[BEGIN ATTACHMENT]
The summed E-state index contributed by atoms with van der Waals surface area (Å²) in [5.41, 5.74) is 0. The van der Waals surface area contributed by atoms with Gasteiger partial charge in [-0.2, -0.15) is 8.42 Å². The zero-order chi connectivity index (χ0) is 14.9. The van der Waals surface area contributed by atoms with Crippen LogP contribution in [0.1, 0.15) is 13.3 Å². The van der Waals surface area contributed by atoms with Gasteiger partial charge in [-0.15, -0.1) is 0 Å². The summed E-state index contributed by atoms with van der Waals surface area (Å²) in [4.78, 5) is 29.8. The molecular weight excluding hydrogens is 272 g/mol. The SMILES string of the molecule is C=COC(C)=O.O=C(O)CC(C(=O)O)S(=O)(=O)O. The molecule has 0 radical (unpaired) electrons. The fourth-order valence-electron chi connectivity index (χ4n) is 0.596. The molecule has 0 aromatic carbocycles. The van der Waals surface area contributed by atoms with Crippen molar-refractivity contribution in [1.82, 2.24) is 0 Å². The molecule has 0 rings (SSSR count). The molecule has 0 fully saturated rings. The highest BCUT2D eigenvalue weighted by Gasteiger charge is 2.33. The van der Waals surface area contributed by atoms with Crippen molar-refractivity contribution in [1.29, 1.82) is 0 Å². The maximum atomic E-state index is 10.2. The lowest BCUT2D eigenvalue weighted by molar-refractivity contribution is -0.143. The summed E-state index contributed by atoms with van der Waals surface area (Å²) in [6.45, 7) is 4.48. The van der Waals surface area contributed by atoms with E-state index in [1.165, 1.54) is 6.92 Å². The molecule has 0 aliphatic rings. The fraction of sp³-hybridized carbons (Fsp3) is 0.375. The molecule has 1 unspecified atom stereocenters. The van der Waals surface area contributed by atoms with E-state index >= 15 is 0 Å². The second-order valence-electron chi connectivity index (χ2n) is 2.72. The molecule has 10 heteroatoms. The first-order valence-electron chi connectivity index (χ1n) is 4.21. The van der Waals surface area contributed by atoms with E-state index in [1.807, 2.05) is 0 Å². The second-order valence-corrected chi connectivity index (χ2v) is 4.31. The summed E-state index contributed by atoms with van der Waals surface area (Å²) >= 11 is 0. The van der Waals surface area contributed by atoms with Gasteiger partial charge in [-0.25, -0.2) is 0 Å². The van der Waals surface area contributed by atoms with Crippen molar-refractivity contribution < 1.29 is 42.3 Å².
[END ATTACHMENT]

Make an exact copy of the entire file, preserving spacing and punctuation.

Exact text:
The summed E-state index contributed by atoms with van der Waals surface area (Å²) in [5.41, 5.74) is 0. The van der Waals surface area contributed by atoms with Gasteiger partial charge in [-0.2, -0.15) is 8.42 Å². The zero-order chi connectivity index (χ0) is 14.9. The van der Waals surface area contributed by atoms with Crippen LogP contribution in [0.1, 0.15) is 13.3 Å². The van der Waals surface area contributed by atoms with Gasteiger partial charge in [-0.15, -0.1) is 0 Å². The summed E-state index contributed by atoms with van der Waals surface area (Å²) in [4.78, 5) is 29.8. The molecular weight excluding hydrogens is 272 g/mol. The SMILES string of the molecule is C=COC(C)=O.O=C(O)CC(C(=O)O)S(=O)(=O)O. The molecule has 0 radical (unpaired) electrons. The fourth-order valence-electron chi connectivity index (χ4n) is 0.596. The molecule has 0 aromatic carbocycles. The van der Waals surface area contributed by atoms with Crippen molar-refractivity contribution in [1.82, 2.24) is 0 Å². The molecule has 0 rings (SSSR count). The molecule has 0 fully saturated rings. The highest BCUT2D eigenvalue weighted by Gasteiger charge is 2.33. The van der Waals surface area contributed by atoms with Crippen molar-refractivity contribution in [1.29, 1.82) is 0 Å². The maximum atomic E-state index is 10.2. The lowest BCUT2D eigenvalue weighted by molar-refractivity contribution is -0.143. The summed E-state index contributed by atoms with van der Waals surface area (Å²) in [6.45, 7) is 4.48. The van der Waals surface area contributed by atoms with E-state index in [1.165, 1.54) is 6.92 Å². The molecule has 0 aliphatic rings. The fraction of sp³-hybridized carbons (Fsp3) is 0.375. The molecule has 1 unspecified atom stereocenters. The van der Waals surface area contributed by atoms with E-state index >= 15 is 0 Å². The second-order valence-electron chi connectivity index (χ2n) is 2.72. The molecule has 10 heteroatoms. The first-order valence-electron chi connectivity index (χ1n) is 4.21. The van der Waals surface area contributed by atoms with E-state index in [1.807, 2.05) is 0 Å². The second-order valence-corrected chi connectivity index (χ2v) is 4.31. The summed E-state index contributed by atoms with van der Waals surface area (Å²) >= 11 is 0. The van der Waals surface area contributed by atoms with Gasteiger partial charge in [-0.25, -0.2) is 0 Å². The van der Waals surface area contributed by atoms with Crippen molar-refractivity contribution < 1.29 is 42.3 Å².